Saturday, November 14, 2009

No to spending taxpayer dollars for goods made by forced child labor

The U.S. government is taking steps to prevent federal agencies from buying goods made by forced or indentured child labor. The policy, if put into effect and enforced, would ban federal procurement of hand-made bricks, cotton, electronics, and toys made by abusive child labor in China, among other countries and other products.

At present, there are “gaping holes in federal procurement policy,” says Bjorn Claeson, executive director of SweatFree Communities. As a result, the U.S. government can now “purchase products made outside the United States in the most egregious sweatshop conditions.”

21 Countries on New List; Only One on Old

An “initial determination” by the Department of Labor on September 10 concluded that 29 products of 21 countries were made by forced or indentured child labor. The products of Burma are the most numerous to make the list – seven in all, ranging from beans (green, soy, and yellow) to teak.

The Labor Department’s action, taken in conjunction with the State and Homeland Security Departments, updates the 2001 list that implemented an executive order issued by President Bill Clinton two years earlier. Burma was the only country on that 2001 list, with 11 products.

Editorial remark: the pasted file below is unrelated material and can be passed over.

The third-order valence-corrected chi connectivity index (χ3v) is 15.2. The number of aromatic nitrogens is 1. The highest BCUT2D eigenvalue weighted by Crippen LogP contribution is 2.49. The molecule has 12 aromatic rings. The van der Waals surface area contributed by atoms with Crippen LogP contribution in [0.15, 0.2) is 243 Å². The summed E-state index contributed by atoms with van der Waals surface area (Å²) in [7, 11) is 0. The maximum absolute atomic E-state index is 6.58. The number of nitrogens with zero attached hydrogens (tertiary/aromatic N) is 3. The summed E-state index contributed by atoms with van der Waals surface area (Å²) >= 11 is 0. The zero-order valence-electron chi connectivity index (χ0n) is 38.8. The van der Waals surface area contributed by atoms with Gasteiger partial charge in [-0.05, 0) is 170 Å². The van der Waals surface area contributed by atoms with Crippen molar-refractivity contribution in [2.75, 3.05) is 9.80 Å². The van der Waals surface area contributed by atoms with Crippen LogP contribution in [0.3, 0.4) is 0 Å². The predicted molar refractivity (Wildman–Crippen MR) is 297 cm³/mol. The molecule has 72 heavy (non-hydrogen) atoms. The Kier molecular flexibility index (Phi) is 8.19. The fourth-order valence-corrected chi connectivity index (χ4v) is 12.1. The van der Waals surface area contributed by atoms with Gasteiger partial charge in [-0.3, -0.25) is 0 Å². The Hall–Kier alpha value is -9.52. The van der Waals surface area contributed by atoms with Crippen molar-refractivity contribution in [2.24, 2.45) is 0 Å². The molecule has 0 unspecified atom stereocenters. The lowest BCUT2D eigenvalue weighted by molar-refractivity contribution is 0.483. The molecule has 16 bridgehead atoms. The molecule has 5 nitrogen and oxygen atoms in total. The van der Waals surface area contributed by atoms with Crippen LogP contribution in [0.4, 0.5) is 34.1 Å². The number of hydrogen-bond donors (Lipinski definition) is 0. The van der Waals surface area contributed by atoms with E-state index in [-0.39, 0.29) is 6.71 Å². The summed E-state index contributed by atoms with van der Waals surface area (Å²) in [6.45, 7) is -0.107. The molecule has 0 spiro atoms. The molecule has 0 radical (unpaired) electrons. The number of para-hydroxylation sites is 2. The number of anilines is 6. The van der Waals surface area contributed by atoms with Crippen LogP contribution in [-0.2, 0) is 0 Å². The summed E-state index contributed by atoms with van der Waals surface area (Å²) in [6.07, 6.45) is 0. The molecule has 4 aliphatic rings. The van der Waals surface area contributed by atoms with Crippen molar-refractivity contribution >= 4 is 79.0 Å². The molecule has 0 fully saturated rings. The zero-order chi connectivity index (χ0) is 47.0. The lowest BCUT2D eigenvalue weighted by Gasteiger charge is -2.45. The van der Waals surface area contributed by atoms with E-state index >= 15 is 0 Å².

According to Labor, the updated list is “based on recent, credible, and appropriately corroborated sources.” In the case of China, the sources of two of its citations, those for forced child labor in toy and electronic manufacturing, were a New York Times investigative article, reporting by the U.S. Embassy in Beijing, and a report by Macro International, a research and consulting firm.

The final decision on the list will come after the 90-day public comment period, that is, after December 10. Comments can be made by email to

The 1999 Clinton executive order stands out as one of the very few governmental tools available to deter official purchases of sweatshop products. The executive order’s penalties are meager, however. Contractors are deemed in compliance simply by self-certifying that they are.

As a result, anti-sweatshop groups did not greet the September 20 Labor Department announcement with celebrations. But the human rights organizations themselves have yet to fully recognize the potential that the government procurement process has for promoting the common good.

Who will take the lead in convincing the Obama administration to strengthen the 1999 executive order 13126 on the “Prohibition of Acquisition of Products Produced by Forced or Indentured Child Labor”?

For more on this subject, see the previous (November 11) posting, "Moving to stop spending taxpayer money on sweatshop goods."
CORRECTION: The 2001 Labor Department determination listed two countries, Burma and Pakistan, not just Burma.
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